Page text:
Article

EMC walks away from SPC

Kevin Komiega

Enterprise storage provider, EMC Corp. has quietly withdrawn itself from the Storage Performance Council (SPC), which until recently, has been an obscure industry organization devoted to establishing performance benchmarks for storage subsystems.

The SPC, created to provide a suite of benchmarks similar to the Transaction Processing Performance Council (TPC), an organization that defines transaction processing and database benchmarks, provides customers with vendor-neutral sets of tools to help evaluate the performance of competing storage devices. The three-year-old organization has recently announced the first industry-standard storage subsystem benchmark for public review, SPC-1.

"Other than EMC, all of the leading vendors participate," said Eric Stouffer, chairman of the SPC and program manager for IBM's performance design and evaluation in its storage subsystem division. "EMC's contributions in the past were valuable and we're disappointed that their interests don't seem to line up with the SPC."

EMC spokesperson Dave Farmer said that after more than two years of participation, EMC opted to withdraw from the SPC because of disagreements with the focus of some of the benchmarking.

"This decision was based on the fact that the SPC benchmark under consideration was focused exclusively on the back-end (between the controller and disk drive) performance," said Farmer. "It's like measuring a car's performance solely on gear ratio. This

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measurement has very little, if any, relevance to overall system performance and the value customers receive from EMC Symmetrix systems."

Farmer also said that the SPC did not reflect the environment in which EMC competes and said EMC believed the measurement of EMC systems against the SPC benchmark would be less than relevant its customers. Farmer said the decision was made on behalf of both the EMC Symmetrix and the Clariion product lines, which EMC acquired.

Roger Reich, SPC founder and former chairman of the council, disagrees. "We've worked very hard to come up with the benchmark to aide customers by giving them a fundamental selection methodology for storage subsystem products. The goal is to give the customer honest-to-god, quantitative fact about competitors in the market, so they can make an intelligent purchasing decision," he said. "The SPC simply wasn't in line with the goals of EMC."

Reich said that since the founding of the SPC three years ago, they have worked hard at making every major vendor a part of the group. "If you look, you'll see that they're all there, with the notable exception of EMC," he said. Notable members include IBM, Hewlett-Packard, Sun Microsystems, Compaq Computer Corp. and Veritas Software. There is no love lost, however, between EMC and the remaining SPC members, all of which are aggressively penetrating EMC's accounts.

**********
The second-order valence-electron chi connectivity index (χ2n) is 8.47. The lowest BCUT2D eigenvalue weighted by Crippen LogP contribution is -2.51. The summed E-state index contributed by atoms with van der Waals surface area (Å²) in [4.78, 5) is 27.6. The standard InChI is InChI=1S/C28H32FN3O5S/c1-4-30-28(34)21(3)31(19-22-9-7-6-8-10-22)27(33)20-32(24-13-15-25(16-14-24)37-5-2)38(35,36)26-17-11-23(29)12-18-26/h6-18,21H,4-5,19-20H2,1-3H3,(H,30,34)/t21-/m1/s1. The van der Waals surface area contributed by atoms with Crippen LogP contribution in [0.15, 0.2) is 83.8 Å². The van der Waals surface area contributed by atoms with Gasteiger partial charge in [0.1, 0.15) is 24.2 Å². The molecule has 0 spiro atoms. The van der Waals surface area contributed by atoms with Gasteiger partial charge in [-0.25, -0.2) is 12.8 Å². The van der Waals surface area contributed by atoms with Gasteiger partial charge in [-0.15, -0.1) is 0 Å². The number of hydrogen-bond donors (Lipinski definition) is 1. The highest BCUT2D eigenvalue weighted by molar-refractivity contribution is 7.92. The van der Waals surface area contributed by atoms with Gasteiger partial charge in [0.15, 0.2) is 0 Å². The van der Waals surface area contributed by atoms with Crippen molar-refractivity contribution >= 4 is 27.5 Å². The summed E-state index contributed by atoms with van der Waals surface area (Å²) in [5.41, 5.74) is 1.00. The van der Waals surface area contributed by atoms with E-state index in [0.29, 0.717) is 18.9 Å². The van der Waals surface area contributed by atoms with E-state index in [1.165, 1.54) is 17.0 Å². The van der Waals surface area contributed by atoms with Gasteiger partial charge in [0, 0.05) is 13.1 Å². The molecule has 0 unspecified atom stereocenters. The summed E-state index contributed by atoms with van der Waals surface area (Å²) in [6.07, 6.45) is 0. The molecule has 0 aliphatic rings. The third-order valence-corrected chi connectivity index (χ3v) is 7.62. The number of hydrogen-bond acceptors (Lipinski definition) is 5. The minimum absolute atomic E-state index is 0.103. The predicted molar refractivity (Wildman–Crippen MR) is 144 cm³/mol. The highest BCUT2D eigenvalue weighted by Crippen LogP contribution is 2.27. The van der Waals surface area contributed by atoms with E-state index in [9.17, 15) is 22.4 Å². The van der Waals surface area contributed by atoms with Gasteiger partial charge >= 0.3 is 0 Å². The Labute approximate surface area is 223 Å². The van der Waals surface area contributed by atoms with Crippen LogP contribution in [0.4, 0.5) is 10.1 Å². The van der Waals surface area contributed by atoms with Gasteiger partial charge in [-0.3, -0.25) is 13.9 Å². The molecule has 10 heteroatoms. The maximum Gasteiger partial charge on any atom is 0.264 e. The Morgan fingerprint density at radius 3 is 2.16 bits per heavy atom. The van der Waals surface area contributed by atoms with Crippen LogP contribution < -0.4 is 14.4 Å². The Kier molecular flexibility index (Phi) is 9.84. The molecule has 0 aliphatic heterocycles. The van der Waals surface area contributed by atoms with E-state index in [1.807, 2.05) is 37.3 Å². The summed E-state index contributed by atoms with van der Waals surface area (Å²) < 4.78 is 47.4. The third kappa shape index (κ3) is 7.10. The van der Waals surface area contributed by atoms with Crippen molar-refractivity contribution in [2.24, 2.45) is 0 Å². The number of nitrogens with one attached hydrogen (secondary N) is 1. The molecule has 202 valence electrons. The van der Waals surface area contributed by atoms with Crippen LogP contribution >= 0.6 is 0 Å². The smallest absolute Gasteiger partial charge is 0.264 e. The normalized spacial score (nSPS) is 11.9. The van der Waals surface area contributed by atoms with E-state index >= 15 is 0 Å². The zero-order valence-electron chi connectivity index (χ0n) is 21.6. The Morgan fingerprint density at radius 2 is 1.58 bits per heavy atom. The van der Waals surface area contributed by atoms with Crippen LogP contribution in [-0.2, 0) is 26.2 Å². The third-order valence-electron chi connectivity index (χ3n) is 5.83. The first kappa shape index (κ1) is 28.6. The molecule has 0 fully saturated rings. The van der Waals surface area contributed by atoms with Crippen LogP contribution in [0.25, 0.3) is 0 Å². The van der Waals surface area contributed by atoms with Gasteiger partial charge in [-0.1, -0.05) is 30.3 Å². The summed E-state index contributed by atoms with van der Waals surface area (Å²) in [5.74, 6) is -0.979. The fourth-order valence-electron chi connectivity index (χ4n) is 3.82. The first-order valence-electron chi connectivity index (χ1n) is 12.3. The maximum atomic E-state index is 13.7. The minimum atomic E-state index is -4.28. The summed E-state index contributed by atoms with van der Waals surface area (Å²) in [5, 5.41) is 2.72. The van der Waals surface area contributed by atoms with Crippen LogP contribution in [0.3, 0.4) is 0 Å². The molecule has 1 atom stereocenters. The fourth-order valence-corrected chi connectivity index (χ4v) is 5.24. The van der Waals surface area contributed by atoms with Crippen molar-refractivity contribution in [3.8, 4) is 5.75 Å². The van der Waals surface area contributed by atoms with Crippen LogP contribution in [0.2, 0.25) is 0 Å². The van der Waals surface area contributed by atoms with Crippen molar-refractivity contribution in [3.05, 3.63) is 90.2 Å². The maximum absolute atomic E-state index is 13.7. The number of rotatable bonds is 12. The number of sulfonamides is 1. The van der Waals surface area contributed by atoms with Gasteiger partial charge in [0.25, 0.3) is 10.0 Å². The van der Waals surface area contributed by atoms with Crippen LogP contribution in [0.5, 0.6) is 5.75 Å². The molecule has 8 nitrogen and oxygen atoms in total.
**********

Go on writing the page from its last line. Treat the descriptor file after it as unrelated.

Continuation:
Reich also explained that the SPC's near-invisibility in the industry was integral in their ability to work unfettered. "Our objective was to be quiet so as not to be distracted by analysts and the press, well-wishers and snoopers. When we meet, the technical content is deep and it's fast." But with the release of the SPC's first benchmark for review last month, the SPC-1, it will be hard to maintain their stealthy approach to performance testing.

"We're starting to build a presence in the industry and we're going to actively start pursuing analysts and the media now that the benchmark is out for public review," said Reich.

According to EMC, they're not the only one dropping out of the SPC, citing that SPC's membership has thinned from 22 members to the current number of 13. However, the current chairman of the SPC said that the decrease in members can be accounted for by various mergers, acquisitions and financial issues. It in no way reflects any dissatisfaction with the PSC itself.

"Western Digital backed out for two reasons," said Stouffer. "One, because it is strictly a disk drive company, and two, they had significant financial problems. Those two factors combined caused them to withdraw," said Stouffer.

Microsoft was one of the first original founders but dropped out after the group began to gain momentum. "They're really not a storage company and the SPC never really played into their market."

Other members of the SPC include Agilent Technologies, Inc., Hitachi Ltd., Ideas International Party Ltd., LSI Logic Corp., NEC USA, Inc., and Adaptec, Inc.

"There's a comradery fostered at the SPC. There's occasional quibbling, but on the whole, every one says 'Let's do something good for the industry'," said Reich.

Both Stouffer and Reich said that despite EMC's departure, the progress of the SPC will not be seriously effected, but they hope to see EMC return to the table in the future. "I think EMC has great experts and an impressive position in the market, and we'd love to have them back on the council," said Reich.

EMC did not rule out future membership. "We continue to observe the activities of the council. In the event that future SPC benchmarks are more in line with our market, EMC will consider rejoining," said Farmer.

Related Topics: Storage vendors, VIEW ALL TOPICS

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